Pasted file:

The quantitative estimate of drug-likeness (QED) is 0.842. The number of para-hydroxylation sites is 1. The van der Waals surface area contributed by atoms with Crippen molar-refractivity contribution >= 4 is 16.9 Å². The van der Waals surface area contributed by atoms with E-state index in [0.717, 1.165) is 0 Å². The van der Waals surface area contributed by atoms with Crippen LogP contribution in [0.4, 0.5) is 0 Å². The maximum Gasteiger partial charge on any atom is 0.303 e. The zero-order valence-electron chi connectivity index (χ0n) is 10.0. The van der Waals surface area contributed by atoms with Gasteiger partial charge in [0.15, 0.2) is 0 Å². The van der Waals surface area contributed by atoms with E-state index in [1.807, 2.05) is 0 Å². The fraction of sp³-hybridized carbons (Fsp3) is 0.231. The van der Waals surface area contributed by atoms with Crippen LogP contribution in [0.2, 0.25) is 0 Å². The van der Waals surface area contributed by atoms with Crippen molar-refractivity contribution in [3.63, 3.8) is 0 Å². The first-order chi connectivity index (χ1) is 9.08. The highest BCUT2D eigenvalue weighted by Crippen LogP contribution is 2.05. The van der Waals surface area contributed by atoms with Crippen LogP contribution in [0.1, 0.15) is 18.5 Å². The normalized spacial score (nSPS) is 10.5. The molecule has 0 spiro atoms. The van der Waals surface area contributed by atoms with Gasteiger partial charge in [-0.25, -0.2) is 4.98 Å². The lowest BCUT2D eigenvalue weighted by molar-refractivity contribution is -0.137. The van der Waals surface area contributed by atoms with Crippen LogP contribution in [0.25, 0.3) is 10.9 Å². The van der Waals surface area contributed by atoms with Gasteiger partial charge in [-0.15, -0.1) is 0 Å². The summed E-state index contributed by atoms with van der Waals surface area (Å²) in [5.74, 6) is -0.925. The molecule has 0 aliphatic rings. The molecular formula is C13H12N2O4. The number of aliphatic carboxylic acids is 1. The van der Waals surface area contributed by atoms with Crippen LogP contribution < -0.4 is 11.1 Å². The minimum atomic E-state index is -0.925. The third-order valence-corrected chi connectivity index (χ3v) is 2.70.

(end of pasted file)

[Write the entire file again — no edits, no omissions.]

The quantitative estimate of drug-likeness (QED) is 0.842. The number of para-hydroxylation sites is 1. The van der Waals surface area contributed by atoms with Crippen molar-refractivity contribution >= 4 is 16.9 Å². The van der Waals surface area contributed by atoms with E-state index in [0.717, 1.165) is 0 Å². The van der Waals surface area contributed by atoms with Crippen LogP contribution in [0.4, 0.5) is 0 Å². The maximum Gasteiger partial charge on any atom is 0.303 e. The zero-order valence-electron chi connectivity index (χ0n) is 10.0. The van der Waals surface area contributed by atoms with Gasteiger partial charge in [0.15, 0.2) is 0 Å². The van der Waals surface area contributed by atoms with E-state index in [1.807, 2.05) is 0 Å². The fraction of sp³-hybridized carbons (Fsp3) is 0.231. The van der Waals surface area contributed by atoms with Crippen LogP contribution in [0.2, 0.25) is 0 Å². The van der Waals surface area contributed by atoms with Crippen molar-refractivity contribution in [3.63, 3.8) is 0 Å². The first-order chi connectivity index (χ1) is 9.08. The highest BCUT2D eigenvalue weighted by Crippen LogP contribution is 2.05. The van der Waals surface area contributed by atoms with Crippen LogP contribution in [0.1, 0.15) is 18.5 Å². The normalized spacial score (nSPS) is 10.5. The molecule has 0 spiro atoms. The van der Waals surface area contributed by atoms with Gasteiger partial charge in [-0.25, -0.2) is 4.98 Å². The lowest BCUT2D eigenvalue weighted by molar-refractivity contribution is -0.137. The van der Waals surface area contributed by atoms with Crippen LogP contribution in [0.25, 0.3) is 10.9 Å². The van der Waals surface area contributed by atoms with Gasteiger partial charge in [-0.15, -0.1) is 0 Å². The summed E-state index contributed by atoms with van der Waals surface area (Å²) in [5.74, 6) is -0.925. The molecule has 0 aliphatic rings. The molecular formula is C13H12N2O4. The number of aliphatic carboxylic acids is 1. The van der Waals surface area contributed by atoms with Crippen LogP contribution < -0.4 is 11.1 Å². The minimum atomic E-state index is -0.925. The third-order valence-corrected chi connectivity index (χ3v) is 2.70.